When Don Francisco Carriedo y Peredo, who made his fortune in the galleon trade died in 1743, he willed 10,000 pesos to be invested in the galleon trade till it is enough to build a water system for Manila. The will specified that the money was to be used solely for the building f Manila’s water system. The fund was kept in a an iron chest labelled Fondo de Carriedo with keys to be held by the mayor, one by the senior deputy of the chamber of commerce, and the third by the senior aldermen of the city. Carriedo’s will stipulated further that his water system should give free water to the poor, the Poor Clares, and the Franciscan nuns in perpetuity, All the other would avail of water from the Carriedo waterwoks had to pay for the construction of their water connection.
the Carriedo fund was already worth 250,000 pesos when Manila fell to the British in 1762. The British appropriated the whole amount to
make up the amount they demanded as ransom. In addition, the Galleon Santissima Trinidad carrying investment for the Carriedo Fund was also taken over by the British at San Bernardino Straits. But the Galleon Filipino returning from Acapulco evaded capture by British warships by hiding at Palapag Harbor and landing there it treasure worth 1 million in coins and bullions, with 10,000 for the Carriedo Fund. A small escort then brought the treasyre up the east coast of Luzon, then inland to Simon de Anda’s headquarters in Pampanga. It was from this sum of 10,000 pesos that the Carriedo Fund started anew.
The Galleon trade ended in 1812, and the Carriedo Fund seemingly was all but forgotten. But Fr. Felix Huertas sifting through 300 documents in the archives rediscovered the docunebt of Carriedo’s will in 1865. He was determined that the will be carried to successful conclusion. At that time the Carriedo fund was worth 177,834.44. The amount was insufficient. To provide more funds, a royal order was issued ordering the city of Manila to donate 100,000 pesos from the municipal funds, but the various districts refused with the stupid reason that they do not want to diminish the glory dur to Carriedo. Finally, a tax levied on meat consumed in the city raised the additional money needed. The Carriedo Water system was finally completed in 1882 at a cost of 745,590 pesos.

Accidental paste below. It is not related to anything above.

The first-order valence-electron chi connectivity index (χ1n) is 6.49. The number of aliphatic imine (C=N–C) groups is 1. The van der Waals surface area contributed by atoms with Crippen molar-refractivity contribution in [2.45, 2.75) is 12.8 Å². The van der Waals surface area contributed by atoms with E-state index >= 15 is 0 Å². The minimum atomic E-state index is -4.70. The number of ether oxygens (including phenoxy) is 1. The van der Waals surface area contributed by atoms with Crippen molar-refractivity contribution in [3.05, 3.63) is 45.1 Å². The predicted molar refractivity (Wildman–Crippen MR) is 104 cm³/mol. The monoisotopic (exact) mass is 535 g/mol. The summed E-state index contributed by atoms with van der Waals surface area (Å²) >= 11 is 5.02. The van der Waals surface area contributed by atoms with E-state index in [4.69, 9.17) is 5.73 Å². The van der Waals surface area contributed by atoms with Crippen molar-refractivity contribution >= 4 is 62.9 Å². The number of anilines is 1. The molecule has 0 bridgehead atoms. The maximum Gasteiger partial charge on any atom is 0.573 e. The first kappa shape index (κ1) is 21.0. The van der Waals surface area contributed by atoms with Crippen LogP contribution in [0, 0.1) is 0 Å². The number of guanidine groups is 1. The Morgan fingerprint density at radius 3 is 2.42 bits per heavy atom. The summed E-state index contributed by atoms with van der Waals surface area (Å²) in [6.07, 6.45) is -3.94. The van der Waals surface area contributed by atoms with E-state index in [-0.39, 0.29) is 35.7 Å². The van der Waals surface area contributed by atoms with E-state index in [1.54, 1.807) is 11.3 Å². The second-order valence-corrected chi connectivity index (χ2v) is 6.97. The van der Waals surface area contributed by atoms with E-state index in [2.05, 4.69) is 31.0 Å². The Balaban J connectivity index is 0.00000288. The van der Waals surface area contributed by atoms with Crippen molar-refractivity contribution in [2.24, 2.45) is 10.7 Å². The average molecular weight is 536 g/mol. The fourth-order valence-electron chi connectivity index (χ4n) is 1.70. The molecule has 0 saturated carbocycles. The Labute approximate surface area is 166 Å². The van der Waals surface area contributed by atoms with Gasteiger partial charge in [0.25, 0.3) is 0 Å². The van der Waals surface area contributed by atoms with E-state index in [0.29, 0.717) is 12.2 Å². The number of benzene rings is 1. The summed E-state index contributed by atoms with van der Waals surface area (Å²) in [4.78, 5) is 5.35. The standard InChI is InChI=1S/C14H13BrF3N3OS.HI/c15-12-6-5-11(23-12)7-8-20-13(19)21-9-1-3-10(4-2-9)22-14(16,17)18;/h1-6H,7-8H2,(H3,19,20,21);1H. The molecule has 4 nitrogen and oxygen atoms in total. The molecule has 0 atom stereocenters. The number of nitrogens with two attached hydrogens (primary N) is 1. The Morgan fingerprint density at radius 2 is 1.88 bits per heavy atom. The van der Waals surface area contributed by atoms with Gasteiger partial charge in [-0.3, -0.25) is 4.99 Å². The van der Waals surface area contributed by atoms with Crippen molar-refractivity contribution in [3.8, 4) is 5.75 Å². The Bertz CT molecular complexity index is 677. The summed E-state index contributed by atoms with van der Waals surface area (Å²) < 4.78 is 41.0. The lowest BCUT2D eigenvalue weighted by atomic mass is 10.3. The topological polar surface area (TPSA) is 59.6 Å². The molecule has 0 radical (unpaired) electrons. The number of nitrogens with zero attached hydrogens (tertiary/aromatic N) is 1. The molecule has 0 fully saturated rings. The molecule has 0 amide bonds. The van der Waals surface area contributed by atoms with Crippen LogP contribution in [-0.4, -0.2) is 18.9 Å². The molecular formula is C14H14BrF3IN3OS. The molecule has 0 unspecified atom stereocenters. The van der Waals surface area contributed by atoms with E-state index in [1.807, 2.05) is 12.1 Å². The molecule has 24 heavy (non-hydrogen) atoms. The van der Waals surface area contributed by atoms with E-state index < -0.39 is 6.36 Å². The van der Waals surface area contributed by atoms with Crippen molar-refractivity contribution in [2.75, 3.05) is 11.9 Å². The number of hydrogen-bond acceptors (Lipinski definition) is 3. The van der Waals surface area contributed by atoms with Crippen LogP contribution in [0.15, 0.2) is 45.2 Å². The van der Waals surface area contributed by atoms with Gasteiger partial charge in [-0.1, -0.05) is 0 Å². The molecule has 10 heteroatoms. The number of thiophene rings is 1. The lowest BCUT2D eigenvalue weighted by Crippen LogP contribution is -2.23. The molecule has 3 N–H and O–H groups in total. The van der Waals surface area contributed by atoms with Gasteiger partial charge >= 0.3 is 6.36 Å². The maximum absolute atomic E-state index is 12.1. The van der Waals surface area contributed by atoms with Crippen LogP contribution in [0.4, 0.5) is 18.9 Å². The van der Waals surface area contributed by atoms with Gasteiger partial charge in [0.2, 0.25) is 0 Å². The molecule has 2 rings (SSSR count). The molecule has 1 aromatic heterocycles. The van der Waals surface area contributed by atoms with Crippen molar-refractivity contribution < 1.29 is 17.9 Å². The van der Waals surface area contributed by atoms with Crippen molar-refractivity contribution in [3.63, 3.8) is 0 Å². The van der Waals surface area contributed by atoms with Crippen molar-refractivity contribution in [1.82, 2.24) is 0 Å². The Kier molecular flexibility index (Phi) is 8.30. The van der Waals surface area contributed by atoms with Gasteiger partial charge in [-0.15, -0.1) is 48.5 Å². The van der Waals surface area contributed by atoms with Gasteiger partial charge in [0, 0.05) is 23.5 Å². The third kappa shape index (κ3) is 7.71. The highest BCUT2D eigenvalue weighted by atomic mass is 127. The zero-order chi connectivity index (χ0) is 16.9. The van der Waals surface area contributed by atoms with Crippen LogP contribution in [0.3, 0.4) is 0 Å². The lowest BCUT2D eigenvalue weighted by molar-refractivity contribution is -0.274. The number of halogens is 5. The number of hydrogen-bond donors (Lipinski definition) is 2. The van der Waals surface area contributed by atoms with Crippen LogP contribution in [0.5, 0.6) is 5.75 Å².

The Carriedo water system pumped water from the Mariquina River in Santolan to El Deposito, the water reservoir lined and covered with brick in San Juan del Monte. From El Deposito, the water flow by gravity through iron pipes into 153 hydrants of Manila’s water mains. This was the water system the American found when they annexed the Philippines. The pumps had a capacity of two million gallons a day and the reservoir held 14 million gallons.
Don Francisco Carriedo’s benevolence is commemorated with a street and fountain bearing his name. The Carriedo fountain originally stood at the Nagtahan rotonda till it was removed to the Balara compound for the construction of the South Superhighway. Today, through the efforts of Mayor Fred Lim, the Carriedo Fountain stands in Plaza Sta. Cruz where it is a beautiful addition.
Can the reader recall a gift as grand in concept and as altruistic in purpose as Don Francisco Carriedo’s will for a water system for Manila?
Blogger notes & footnotes:
– This undated article was written by the historian Pio Andrade Jr.
– The Carriedo fountain was erected in 1882. Governor General Primo de Rivera inaugarated the fountain in 1882 to honor Francisco Carriedo’s contribution. The Spaniard made his fortune in the galleon. He was the captain of the galleon “Santa Familia”. The fountain was first erected in Sampaloc as an attraction in its rotunda. In 1976 it was moved to MWSS’ Balara compound. It is now in Sta. Cruz’s plaza, hopefully, its last stop. A fitting place as it is in this same locality that Padre Huerta’s Monte de Piedad started.
Related article: Fr. Felix Huerta: Great Benefactor